Fort Worth — The Chamber Music Society of Fort Worth ended its season on Saturday afternoon in the same spectacular manner that has marked all their concerts since Gary Levinson took over as artistic director. Audiences have grown from half-filled halls to nearly sold out venues. Such was the case on Saturday when the audience filled the coolly elegant interior of the Renzo Piano Pavilion at the Kimbell Art Museum.
Even though CMSFW usually fills the seats, this concert had the extra draw of an appearance by the Italian pianist Alessandro Deljavan, a controversial contestant in the 2013 Van Cliburn International Piano Competition.
His disappointing ranking was not because of his playing, which was universally acknowledged to be astounding. In fact, he won the Raymond E. Buck Jury Discretionary Award. His failure to make the medal round might have been due to an extra-musical circumstance: he constantly made weird faces and appeared to be muttering in some private language while he played. The fact that a video camera projected a close up of his face on a large screen that hung from the top of the stage made it all the worse.
One area of chamber music that is often ignored these days is the music written for piano four hands: that is two pianists at the same piano. Deljavan was joined by the Dallas-based virtuoso pianist Baya Kakouberi for a performance of a standard of the four-hand repertoire: Schubert’s entrancing Fantasy in F Minor.
Incidentally, there is another genre of piano chamber music that uses multiple pianos. The most common configuration is music for two pianists at separate pianos. Two sisters, Katia and Marielle Labèque, made an entire career out on such music, including some concerti from a wide range of composers from Mozart to Poulenc. There are pieces for multiple pianos. Most famously, Stravinsky used an ensemble of four pianos and percussion as an orchestra for his secular cantata/opera Les noces.
The Schubert piece is truly gorgeous and its popularity is understandable from the first notes. This striking and beautiful opening melody runs through the entire work. It is constructed in two halves. In the first half, a gentle fanfare starts each phrase but the second half is like one of Schubert’s soaring songs. Schubert takes full advantage of the fanfare motive as well as the melody throughout the piece.
In Deljavan’s playing of the opening melody, the piano forsook its heritage as a percussion instrument and sang Schubert’s lyrical melody as though it was a wind instrument. The entire performance lived up to its remarkable beginning. The two pianists were of one mind about everything from nuance and dynamics to using deliberate tempi for passages that are usually rushed.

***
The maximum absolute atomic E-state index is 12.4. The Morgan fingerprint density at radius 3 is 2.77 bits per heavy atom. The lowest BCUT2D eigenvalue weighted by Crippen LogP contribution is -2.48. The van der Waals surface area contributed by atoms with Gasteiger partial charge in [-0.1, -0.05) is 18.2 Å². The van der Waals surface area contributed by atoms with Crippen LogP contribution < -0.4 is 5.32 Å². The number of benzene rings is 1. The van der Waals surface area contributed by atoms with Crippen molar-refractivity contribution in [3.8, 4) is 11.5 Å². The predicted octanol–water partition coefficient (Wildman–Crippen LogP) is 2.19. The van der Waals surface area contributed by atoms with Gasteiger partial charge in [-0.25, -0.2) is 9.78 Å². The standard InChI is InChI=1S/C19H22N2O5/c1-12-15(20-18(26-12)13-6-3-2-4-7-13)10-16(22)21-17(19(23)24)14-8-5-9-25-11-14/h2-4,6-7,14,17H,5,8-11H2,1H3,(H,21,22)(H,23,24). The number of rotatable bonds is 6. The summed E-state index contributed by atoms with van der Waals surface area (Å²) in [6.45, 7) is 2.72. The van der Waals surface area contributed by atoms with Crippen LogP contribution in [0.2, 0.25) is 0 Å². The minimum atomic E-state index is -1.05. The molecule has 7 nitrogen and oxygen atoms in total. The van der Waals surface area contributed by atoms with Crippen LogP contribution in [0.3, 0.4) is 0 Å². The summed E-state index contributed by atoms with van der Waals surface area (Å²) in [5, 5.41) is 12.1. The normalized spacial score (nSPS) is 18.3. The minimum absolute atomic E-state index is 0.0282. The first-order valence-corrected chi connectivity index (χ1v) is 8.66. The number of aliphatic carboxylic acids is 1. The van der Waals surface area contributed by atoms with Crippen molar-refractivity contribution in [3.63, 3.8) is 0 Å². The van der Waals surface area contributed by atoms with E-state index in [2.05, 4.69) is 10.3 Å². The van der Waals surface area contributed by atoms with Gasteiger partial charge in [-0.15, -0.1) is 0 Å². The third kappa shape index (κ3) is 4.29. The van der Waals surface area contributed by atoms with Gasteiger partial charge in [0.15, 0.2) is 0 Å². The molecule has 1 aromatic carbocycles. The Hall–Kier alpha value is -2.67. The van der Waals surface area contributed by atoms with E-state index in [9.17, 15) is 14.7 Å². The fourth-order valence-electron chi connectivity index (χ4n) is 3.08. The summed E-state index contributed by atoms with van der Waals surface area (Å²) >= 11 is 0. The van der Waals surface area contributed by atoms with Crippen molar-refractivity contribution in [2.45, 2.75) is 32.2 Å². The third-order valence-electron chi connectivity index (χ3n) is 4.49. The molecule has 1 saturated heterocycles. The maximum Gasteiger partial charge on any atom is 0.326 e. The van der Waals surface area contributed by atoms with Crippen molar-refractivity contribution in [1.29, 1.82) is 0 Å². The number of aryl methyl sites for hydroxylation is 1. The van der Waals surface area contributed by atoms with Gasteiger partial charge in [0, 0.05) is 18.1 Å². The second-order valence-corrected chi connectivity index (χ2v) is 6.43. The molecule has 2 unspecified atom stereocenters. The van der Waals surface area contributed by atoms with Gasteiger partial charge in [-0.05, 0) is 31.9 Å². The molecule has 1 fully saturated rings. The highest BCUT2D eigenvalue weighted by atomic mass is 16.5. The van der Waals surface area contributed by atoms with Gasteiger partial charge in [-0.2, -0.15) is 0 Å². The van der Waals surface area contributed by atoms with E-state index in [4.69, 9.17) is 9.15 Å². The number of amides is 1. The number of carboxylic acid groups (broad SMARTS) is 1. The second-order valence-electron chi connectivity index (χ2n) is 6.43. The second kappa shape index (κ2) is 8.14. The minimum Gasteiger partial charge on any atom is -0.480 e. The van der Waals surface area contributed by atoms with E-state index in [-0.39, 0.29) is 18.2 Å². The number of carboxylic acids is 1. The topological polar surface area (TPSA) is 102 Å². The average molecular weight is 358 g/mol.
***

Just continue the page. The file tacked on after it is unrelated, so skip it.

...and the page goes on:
Schumann’s Sonata in A Minor for violin and piano followed with artistic director Gary Levinson joining Deljavan. Cellist Andrés Díaz joined the two artists for the second half of the program, which featured Schubert’s Piano Trio in B-flat Major.
In both of these selections, Deljavan was the perfect collaborative pianist. He was constantly in touch with Levinson, glancing over at him at every opportunity. As far as dynamics, Deljavan knew when he was in the background and when he needed to step forward. Even in the most forceful moments, he never covered either the violin or the more soft-spoken cello.
Many in the audience wished that Deljavan played something by himself, preferably something that displayed his awesome technique. However, Levinson’s point was to bring him here as a collaborative pianist, a category that didn’t exist a few decades ago. Back then, they were called “accompanists.” But this term hardly fit the job when playing a sonata or other chamber music. Composers write sonatas for two equal voices and both the solo and piano parts are equally challenging.
Deljavan is an excellent soloist, as he proved a while ago when he played a memorable performance of Rachmaninoff’s popular Piano Concerto No. 2. My review is here. But inserting some big virtuosic piano pieced in a program such as this one would have distracted us from admiring his skill as a collaborative pianist.
In spite of all of the excellent playing all afternoon, the takeaway moment from the entire concert was his sensitive and simple statement of the start of the Schubert Fantasy.
Moment of Geek: In the era before recordings, not to mention the arrival of YouTube, students learned the great symphonic repertoire by playing piano four hands arrangements. Conducting students still use this configuration to learn how to conduct. Even after the arrival of recordings, even today, many pianists greatly enjoyed playing music originally for four hands, or the four hand arrangements of most symphonic masterpieces. Besides, it is a way to explore tempi and its effects.
There is a story about Mozart that is widely circulated, but probably is urban legend. Like most musicians today, Mozart added to his meager royalty or commission funds by teaching students. It is said that the only way a young lady could be left alone with the raffish Mozart was if they were playing four-hand music. As long as the chaperone heard the piano music in the other room, they reasoned, Mozart had to mind his manners. Reportedly, in the manuscripts he used for such occasions, he purposely left out some music for his left hand, leaving it free to explore the nether regions that shared the bench with him. So, the music continued as always. The absent chaperone, unable to hear that one hand was missing, was certain that there was no hanky-panky going on in the other room.
True or not, it is a wonderful story and it fits what we known about the mischievous fun-loving composer.